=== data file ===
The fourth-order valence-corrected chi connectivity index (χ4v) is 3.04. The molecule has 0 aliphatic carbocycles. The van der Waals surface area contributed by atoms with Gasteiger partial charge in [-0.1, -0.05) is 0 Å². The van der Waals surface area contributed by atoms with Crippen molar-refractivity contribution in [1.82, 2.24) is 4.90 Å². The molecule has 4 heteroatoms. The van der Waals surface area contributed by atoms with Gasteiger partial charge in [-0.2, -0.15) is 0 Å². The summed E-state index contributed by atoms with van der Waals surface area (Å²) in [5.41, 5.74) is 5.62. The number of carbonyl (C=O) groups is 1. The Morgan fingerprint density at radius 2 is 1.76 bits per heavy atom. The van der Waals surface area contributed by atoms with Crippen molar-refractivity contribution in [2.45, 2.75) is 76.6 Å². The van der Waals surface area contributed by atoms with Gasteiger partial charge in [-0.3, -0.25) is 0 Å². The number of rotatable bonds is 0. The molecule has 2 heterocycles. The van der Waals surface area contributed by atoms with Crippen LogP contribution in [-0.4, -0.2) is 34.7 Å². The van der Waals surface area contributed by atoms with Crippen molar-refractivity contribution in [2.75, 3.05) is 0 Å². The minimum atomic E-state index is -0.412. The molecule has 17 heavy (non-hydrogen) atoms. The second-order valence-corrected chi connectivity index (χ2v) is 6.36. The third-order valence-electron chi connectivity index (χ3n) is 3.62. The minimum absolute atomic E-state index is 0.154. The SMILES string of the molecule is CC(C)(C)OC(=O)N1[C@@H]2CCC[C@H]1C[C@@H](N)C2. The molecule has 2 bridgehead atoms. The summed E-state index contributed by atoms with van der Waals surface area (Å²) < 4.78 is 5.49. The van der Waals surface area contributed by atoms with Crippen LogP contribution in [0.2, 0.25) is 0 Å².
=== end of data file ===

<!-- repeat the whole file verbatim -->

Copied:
The fourth-order valence-corrected chi connectivity index (χ4v) is 3.04. The molecule has 0 aliphatic carbocycles. The van der Waals surface area contributed by atoms with Gasteiger partial charge in [-0.1, -0.05) is 0 Å². The van der Waals surface area contributed by atoms with Crippen molar-refractivity contribution in [1.82, 2.24) is 4.90 Å². The molecule has 4 heteroatoms. The van der Waals surface area contributed by atoms with Gasteiger partial charge in [-0.2, -0.15) is 0 Å². The summed E-state index contributed by atoms with van der Waals surface area (Å²) in [5.41, 5.74) is 5.62. The number of carbonyl (C=O) groups is 1. The Morgan fingerprint density at radius 2 is 1.76 bits per heavy atom. The van der Waals surface area contributed by atoms with Crippen molar-refractivity contribution in [2.45, 2.75) is 76.6 Å². The van der Waals surface area contributed by atoms with Gasteiger partial charge in [-0.3, -0.25) is 0 Å². The number of rotatable bonds is 0. The molecule has 2 heterocycles. The van der Waals surface area contributed by atoms with Crippen LogP contribution in [-0.4, -0.2) is 34.7 Å². The van der Waals surface area contributed by atoms with Crippen molar-refractivity contribution in [2.75, 3.05) is 0 Å². The minimum atomic E-state index is -0.412. The molecule has 17 heavy (non-hydrogen) atoms. The second-order valence-corrected chi connectivity index (χ2v) is 6.36. The third-order valence-electron chi connectivity index (χ3n) is 3.62. The minimum absolute atomic E-state index is 0.154. The SMILES string of the molecule is CC(C)(C)OC(=O)N1[C@@H]2CCC[C@H]1C[C@@H](N)C2. The molecule has 2 bridgehead atoms. The summed E-state index contributed by atoms with van der Waals surface area (Å²) < 4.78 is 5.49. The van der Waals surface area contributed by atoms with Crippen LogP contribution in [0.2, 0.25) is 0 Å².